“The two men will run through a number of scenarios in Lima and talk about how to address them,” said the source.
“They will hold more frequent talks on NAFTA in the coming months as the president-elect’s plans become clearer.”
Trump is working with close aides to decide who should get key jobs. His key transition officials do not yet have access to detailed briefing documents on national security and economic policy.
The source said it was too soon to say what, if any, common front Canada and Mexico would take to defend NAFTA, given neither country had any idea what Trump’s intentions were.
Canadian officials say that if Trump walks away from NAFTA, Canada could fall back on an earlier 1984 free trade deal with the United States.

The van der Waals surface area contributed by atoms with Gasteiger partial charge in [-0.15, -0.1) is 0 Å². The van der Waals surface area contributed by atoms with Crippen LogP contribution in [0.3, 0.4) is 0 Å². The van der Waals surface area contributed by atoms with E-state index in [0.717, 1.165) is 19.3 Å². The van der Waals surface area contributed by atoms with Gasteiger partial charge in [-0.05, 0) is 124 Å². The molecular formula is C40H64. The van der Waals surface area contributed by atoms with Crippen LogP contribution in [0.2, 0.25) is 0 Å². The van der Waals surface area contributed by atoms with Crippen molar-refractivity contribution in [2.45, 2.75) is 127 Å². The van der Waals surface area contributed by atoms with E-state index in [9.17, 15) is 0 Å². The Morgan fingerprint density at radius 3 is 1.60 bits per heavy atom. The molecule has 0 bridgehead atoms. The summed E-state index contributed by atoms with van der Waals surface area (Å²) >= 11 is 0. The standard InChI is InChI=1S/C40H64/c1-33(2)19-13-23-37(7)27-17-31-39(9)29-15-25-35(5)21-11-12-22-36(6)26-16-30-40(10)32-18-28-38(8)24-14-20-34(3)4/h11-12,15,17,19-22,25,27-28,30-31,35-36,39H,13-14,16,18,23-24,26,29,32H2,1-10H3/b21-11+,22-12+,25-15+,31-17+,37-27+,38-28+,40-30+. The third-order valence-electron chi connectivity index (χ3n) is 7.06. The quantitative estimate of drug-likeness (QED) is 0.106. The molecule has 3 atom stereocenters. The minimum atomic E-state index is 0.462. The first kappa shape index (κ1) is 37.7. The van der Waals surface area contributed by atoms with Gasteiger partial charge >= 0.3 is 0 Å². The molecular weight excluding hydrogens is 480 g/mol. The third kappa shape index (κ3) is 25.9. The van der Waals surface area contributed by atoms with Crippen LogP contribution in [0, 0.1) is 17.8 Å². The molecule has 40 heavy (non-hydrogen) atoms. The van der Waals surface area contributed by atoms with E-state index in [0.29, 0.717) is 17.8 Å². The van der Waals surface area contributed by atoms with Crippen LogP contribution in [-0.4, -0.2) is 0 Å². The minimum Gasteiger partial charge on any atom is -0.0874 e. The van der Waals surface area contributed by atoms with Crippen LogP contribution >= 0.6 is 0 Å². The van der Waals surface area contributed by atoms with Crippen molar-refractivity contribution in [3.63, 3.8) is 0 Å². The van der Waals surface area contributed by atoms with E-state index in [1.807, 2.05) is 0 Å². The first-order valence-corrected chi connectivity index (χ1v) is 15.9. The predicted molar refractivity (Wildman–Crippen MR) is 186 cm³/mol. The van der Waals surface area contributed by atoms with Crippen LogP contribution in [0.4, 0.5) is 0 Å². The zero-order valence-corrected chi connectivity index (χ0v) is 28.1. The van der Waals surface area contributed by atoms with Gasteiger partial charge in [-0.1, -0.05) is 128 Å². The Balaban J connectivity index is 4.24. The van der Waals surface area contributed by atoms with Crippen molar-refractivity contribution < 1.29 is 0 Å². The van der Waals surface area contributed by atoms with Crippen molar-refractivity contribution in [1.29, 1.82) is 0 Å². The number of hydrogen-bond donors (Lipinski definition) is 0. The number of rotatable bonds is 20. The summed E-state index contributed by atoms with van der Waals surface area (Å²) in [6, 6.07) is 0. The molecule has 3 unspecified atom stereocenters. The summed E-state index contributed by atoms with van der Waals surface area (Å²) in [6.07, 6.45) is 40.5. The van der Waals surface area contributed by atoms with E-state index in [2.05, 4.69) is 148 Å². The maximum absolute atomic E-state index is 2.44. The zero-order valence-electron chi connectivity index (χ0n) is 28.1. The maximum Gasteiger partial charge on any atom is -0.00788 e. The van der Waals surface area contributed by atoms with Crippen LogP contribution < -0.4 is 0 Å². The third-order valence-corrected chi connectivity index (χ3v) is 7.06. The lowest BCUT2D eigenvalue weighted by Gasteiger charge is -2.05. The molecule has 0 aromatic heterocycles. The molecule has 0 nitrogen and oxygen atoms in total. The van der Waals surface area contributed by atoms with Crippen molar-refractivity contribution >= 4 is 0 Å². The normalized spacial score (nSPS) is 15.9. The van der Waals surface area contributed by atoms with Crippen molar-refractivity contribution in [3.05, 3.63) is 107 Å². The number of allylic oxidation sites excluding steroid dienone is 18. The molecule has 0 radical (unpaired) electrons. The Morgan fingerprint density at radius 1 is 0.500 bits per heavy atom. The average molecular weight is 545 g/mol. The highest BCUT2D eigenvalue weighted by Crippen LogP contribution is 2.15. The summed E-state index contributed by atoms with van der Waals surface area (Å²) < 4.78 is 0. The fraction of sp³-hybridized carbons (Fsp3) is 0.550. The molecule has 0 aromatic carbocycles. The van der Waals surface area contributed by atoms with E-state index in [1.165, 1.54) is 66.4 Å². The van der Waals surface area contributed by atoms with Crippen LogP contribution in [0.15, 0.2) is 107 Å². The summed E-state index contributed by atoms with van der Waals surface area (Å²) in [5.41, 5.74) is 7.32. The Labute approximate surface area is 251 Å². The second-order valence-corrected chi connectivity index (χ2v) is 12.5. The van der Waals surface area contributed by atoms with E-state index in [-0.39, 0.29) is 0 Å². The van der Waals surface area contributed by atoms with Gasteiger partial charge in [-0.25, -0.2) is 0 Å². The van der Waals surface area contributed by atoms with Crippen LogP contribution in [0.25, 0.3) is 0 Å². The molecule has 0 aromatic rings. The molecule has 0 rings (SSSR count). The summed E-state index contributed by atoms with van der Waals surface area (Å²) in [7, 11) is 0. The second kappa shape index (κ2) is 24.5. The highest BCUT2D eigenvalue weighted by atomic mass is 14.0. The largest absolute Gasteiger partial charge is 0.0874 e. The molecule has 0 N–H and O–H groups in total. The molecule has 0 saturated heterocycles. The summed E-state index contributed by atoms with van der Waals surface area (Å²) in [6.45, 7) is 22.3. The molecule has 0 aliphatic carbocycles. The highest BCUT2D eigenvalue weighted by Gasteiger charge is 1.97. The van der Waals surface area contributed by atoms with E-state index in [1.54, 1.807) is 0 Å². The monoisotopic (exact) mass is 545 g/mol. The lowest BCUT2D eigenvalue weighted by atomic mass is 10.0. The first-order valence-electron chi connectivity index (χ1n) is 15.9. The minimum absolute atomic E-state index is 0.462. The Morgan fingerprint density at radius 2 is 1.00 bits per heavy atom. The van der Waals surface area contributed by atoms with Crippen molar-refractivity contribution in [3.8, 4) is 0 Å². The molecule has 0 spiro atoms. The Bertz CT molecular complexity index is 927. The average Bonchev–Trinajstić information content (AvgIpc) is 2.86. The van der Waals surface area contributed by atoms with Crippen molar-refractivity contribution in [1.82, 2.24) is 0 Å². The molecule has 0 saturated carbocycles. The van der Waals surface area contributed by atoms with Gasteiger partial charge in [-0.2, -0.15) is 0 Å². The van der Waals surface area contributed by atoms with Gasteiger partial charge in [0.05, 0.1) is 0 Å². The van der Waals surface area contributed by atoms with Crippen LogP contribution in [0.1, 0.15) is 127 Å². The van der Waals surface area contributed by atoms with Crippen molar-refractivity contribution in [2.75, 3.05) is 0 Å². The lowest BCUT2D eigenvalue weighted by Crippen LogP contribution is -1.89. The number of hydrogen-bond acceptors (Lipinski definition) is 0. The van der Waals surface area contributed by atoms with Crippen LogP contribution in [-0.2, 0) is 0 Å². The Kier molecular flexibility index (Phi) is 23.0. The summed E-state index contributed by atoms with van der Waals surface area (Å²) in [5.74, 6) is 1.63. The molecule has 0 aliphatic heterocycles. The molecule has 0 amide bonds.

There are no such options for Mexico, which Trump has also singled out over what he says is the problem of illegal immigration. Trump made building a wall on the U.S.-Mexico border a central issue of his campaign.
(Reporting by David Ljunggren; Editing by Cynthia Osterman for Reuters)